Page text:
Source: ADM 199/184 HMS Seagull
Minesweeping Operation PA3
From: The Commanding Officer, HMS SEAGULL
Date: 15th March 1940
To: Flag Officer in Charge, Invergordon.
defined by four danbuoys laid by HMS ‘ Teviot ????’ in the vicinity
of position 58 degrees 25 minutes North, 1 degree 14 minutes West.
mines cut - N2 Mark 8 Star British moored mines, destroyed by rifle
Ships Seagull and SHARPSHOOTER
NNE, 2-3, weather overcast with snow showers.
formation as shown on the sketch was used, with Seagull passing
about 50 yards or less to the leeward of the danbuoys and cutting
them with her starboard sweep. This formation and procedure, it is
considered, made it reasonably certain that the sweeps would pass
over the line of mines and give a 100% skim, and also that it
provided for the possibility of a sweep parting.
entering the area, SHARPSHOOTER immediately cut a group of mines,
and in so doing caught a mine in her otter which caused the float to
dip. As this is a fairly common occurrence when sweeping a report
was not immediately made. When this fact was reported I decided to
accept the increased depth of SHARPSHOOTER’s sweep for some minutes,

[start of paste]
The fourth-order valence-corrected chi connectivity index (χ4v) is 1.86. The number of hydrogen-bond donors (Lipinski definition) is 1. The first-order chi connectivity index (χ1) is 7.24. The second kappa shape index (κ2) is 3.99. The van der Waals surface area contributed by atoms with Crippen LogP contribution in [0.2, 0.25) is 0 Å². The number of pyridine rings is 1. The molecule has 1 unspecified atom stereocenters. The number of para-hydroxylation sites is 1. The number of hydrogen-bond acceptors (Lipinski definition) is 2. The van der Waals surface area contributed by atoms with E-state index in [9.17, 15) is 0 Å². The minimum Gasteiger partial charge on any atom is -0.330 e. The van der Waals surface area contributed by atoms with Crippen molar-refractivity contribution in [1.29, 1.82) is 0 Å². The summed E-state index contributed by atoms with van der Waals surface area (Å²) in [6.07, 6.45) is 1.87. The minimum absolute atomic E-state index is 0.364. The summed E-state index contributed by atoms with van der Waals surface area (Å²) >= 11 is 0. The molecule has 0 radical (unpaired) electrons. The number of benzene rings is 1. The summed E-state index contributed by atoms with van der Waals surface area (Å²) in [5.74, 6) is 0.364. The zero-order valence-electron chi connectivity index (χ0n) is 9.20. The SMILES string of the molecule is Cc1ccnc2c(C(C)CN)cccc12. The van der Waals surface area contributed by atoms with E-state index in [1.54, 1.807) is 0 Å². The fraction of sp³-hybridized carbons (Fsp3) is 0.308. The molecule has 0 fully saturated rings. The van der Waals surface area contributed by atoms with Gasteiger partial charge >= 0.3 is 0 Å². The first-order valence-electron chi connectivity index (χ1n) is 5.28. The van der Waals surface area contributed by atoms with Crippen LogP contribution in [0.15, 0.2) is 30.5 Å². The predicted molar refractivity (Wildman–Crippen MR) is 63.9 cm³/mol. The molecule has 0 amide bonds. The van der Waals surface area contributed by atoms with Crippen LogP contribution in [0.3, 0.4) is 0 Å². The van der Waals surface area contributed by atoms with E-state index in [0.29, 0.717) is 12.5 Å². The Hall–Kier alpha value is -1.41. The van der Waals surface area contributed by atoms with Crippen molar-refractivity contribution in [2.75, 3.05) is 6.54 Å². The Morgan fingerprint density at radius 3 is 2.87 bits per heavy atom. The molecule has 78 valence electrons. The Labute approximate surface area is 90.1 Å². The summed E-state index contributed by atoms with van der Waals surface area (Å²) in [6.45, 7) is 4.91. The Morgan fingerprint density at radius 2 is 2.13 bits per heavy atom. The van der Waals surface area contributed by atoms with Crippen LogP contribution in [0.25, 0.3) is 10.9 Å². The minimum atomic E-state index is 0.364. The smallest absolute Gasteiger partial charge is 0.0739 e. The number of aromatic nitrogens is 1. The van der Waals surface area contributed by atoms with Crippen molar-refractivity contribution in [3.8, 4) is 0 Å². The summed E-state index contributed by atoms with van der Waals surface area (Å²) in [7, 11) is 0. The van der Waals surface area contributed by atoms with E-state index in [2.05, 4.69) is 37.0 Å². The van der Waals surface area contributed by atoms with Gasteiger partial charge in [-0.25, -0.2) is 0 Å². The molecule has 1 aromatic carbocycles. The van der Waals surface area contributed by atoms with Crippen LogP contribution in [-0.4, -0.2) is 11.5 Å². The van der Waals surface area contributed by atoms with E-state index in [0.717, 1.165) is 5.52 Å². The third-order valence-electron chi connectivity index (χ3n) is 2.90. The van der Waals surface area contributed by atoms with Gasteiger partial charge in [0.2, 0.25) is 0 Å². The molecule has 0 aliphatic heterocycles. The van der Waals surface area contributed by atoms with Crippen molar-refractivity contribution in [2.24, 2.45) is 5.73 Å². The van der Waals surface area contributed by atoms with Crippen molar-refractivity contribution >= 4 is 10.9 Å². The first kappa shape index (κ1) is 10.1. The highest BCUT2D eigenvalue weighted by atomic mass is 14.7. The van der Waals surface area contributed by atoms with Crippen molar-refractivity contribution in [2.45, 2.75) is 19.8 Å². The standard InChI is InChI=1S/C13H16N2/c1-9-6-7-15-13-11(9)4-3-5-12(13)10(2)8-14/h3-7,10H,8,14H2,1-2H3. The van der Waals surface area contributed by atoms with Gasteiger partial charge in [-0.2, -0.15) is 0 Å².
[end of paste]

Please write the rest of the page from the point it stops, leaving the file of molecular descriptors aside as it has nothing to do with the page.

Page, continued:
as (a) although it is impossible to know what the increased depth of
the sweep would be, experience in the flotilla has shown that it
may not amount to very much, (b) I did not wish to order
SHARPSHOOTER to heave out of the formation and lessen the certainty
of a 100% skim, which I considered to b my object, especially as at
least one mine had been proved to be at a wrong depth, (c) it was
probable that the float would reappear at any time, which is usual
in such cases.
SHARPSHOOTER continued to cut mines with her port sweep and the
float did not reappear, I was preparing to reconsider my decision,
when she ceased to cut them. I then decided to carry on with the
skim as before. Forty four mines (as counted subsequently) were
swept up in about the southern mile and a half of the line, and from
then on only one more was cut at about three miles from the southern
end. SHARPSHOOTER’s float then reappeared with a mine in the otter
at the end of the sweep.
it is reasonably our aim that the increased depth of SHARPSHOOTER’s
sweep, whatever it was, remained constant, and assuming that the
majority of the mines found their correct depth, it would appear
The original mine or group of mines swept up were definitely at an
incorrect depth of about 10˝ fathoms.
The remainder of the mines swept up were at a depth below the
surface of more than 10˝ fathoms but less than 15 fathoms.
float and kite wire settings were carefully rechecked at the
conclusion of the sweep in each ship and as the tables used have
stood the test of time and experience, there is no reason to suppose
that there was any serious error in the depth of the sweeps,
although some slight difference must have existed to account for the
original mine being cut by SHARPSHOOTER and not by Seagull.